Matt never been a good match for me, really; my diagnosis just shined a spotlight on that.The only bad thing about breaking up with Matt was the realization that I would have to start dating again.After my diagnosis, Matt and I stopped making dinner together, speaking to each other, and sleeping in the same bed.(He was negative, and had been getting tested his entire life.) We broke up within the year.There was a positive aspect to my HIV, though I didn't know that then.
Like having Sunday football parties or fighting in Home Depot about what color to paint an accent wall in our living room.
I kept asking the nurse who took me upstairs at the Margaret Sanger Center in the East Village for a second blood test to confirm the rapid test result.
I was in shock that simply sleeping with probably close to a hundred men throughout my 20s — in college, in Rome, Italy where I lived for five years, in New York City upon my return — and not being strict about using condoms could have such a serious consequence.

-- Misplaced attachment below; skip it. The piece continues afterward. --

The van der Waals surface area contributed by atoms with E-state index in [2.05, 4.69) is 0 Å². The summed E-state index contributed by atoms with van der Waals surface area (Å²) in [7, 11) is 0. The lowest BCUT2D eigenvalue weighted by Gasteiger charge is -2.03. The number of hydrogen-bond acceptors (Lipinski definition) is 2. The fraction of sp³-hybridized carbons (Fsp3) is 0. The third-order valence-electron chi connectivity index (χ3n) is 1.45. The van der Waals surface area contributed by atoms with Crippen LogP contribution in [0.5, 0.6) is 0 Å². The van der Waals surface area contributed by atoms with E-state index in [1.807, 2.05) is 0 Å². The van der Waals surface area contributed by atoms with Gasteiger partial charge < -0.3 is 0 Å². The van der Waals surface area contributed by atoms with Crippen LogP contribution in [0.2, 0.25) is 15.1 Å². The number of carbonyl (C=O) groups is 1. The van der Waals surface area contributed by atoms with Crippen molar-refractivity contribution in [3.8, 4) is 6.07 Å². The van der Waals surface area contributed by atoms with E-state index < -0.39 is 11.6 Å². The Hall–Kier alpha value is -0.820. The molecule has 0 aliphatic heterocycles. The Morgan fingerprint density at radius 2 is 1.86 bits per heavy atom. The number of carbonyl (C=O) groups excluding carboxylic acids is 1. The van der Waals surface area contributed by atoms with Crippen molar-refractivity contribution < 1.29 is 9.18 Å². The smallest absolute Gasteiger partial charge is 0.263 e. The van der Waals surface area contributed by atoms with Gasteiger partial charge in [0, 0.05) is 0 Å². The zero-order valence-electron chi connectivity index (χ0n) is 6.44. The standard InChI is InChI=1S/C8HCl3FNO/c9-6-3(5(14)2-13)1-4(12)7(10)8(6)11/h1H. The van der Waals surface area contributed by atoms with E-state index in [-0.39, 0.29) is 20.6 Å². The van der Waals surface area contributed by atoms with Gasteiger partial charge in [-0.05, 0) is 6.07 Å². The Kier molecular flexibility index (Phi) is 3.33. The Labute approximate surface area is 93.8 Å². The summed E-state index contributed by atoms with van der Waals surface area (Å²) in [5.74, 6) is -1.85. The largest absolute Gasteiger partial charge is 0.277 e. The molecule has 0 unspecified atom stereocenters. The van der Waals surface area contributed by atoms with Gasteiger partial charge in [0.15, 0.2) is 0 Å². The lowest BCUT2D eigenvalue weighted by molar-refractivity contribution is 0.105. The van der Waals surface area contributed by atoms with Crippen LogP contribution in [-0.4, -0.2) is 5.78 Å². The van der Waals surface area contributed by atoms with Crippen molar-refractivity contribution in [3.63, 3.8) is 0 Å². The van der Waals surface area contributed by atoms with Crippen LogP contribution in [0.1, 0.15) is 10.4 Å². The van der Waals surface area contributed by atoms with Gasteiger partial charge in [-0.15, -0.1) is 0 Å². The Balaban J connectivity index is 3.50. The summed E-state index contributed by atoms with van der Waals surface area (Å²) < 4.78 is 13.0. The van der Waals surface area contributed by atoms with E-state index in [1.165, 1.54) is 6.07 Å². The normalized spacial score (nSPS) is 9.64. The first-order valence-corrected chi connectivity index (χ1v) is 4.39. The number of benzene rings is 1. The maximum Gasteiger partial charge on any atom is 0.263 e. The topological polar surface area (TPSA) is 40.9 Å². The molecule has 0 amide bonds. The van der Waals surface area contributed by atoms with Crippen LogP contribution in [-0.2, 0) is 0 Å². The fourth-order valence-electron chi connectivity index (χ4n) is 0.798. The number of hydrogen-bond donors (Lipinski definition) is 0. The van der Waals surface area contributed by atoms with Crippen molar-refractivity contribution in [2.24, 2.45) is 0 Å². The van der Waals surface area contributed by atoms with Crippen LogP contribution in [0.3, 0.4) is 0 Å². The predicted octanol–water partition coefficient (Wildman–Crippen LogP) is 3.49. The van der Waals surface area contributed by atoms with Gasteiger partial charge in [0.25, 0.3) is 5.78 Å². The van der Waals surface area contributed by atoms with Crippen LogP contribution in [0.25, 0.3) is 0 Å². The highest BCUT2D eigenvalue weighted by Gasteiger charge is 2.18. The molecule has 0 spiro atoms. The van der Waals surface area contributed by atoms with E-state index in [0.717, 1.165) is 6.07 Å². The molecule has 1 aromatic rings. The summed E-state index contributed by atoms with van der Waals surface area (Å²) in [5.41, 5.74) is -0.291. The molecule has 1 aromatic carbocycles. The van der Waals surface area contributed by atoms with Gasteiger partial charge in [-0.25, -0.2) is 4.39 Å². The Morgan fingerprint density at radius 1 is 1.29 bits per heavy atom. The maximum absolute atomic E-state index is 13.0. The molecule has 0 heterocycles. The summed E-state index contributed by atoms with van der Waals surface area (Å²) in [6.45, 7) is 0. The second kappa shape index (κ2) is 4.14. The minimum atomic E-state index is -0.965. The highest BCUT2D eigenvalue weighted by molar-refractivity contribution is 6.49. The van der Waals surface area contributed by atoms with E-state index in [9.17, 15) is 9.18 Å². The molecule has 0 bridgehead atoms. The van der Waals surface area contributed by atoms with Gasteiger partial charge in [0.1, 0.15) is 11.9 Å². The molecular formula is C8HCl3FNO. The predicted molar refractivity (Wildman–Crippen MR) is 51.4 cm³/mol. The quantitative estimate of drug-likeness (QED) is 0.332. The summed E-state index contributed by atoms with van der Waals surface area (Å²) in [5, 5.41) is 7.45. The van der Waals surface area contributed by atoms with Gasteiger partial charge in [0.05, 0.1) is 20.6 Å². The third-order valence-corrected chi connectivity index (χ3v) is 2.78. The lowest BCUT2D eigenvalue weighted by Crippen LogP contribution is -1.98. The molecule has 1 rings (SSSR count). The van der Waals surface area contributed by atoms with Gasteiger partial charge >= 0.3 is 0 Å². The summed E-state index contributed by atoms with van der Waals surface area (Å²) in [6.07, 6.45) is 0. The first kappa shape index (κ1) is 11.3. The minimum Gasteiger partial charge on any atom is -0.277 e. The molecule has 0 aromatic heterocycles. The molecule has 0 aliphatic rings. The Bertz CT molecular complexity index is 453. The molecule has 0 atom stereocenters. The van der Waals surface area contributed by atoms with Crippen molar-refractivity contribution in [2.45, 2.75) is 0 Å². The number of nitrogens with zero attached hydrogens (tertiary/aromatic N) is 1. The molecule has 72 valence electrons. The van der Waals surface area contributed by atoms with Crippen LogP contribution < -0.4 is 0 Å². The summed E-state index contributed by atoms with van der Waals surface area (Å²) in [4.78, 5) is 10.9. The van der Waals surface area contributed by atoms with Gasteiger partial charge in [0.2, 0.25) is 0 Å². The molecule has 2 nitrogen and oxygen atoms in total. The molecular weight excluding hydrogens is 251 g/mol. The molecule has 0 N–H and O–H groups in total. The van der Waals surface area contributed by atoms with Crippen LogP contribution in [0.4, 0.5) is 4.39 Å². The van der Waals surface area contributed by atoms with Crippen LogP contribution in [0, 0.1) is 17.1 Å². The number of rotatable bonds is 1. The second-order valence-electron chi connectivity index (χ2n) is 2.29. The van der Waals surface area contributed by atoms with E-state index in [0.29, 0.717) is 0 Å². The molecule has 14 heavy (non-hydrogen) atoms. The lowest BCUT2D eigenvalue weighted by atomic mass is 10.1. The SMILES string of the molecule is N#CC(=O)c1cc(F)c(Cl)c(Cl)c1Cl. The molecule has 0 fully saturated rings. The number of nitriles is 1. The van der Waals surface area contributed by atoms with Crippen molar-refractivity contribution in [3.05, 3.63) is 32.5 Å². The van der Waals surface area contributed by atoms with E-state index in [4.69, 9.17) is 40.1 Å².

I grew up during the HIV/AIDS crisis and should have known better, but as a heterosexual woman, I equated safe sex with not getting pregnant more than with getting an STI, let alone HIV. It's embarrassing to admit that now, but I really did ignorantly think sex was all fun and games.
For me, "dating," was basically a euphemism for casual sex.
But dating sites such as HIVNet, a community for people living with HIV that launched in 2001, are trying to reduce the stigma.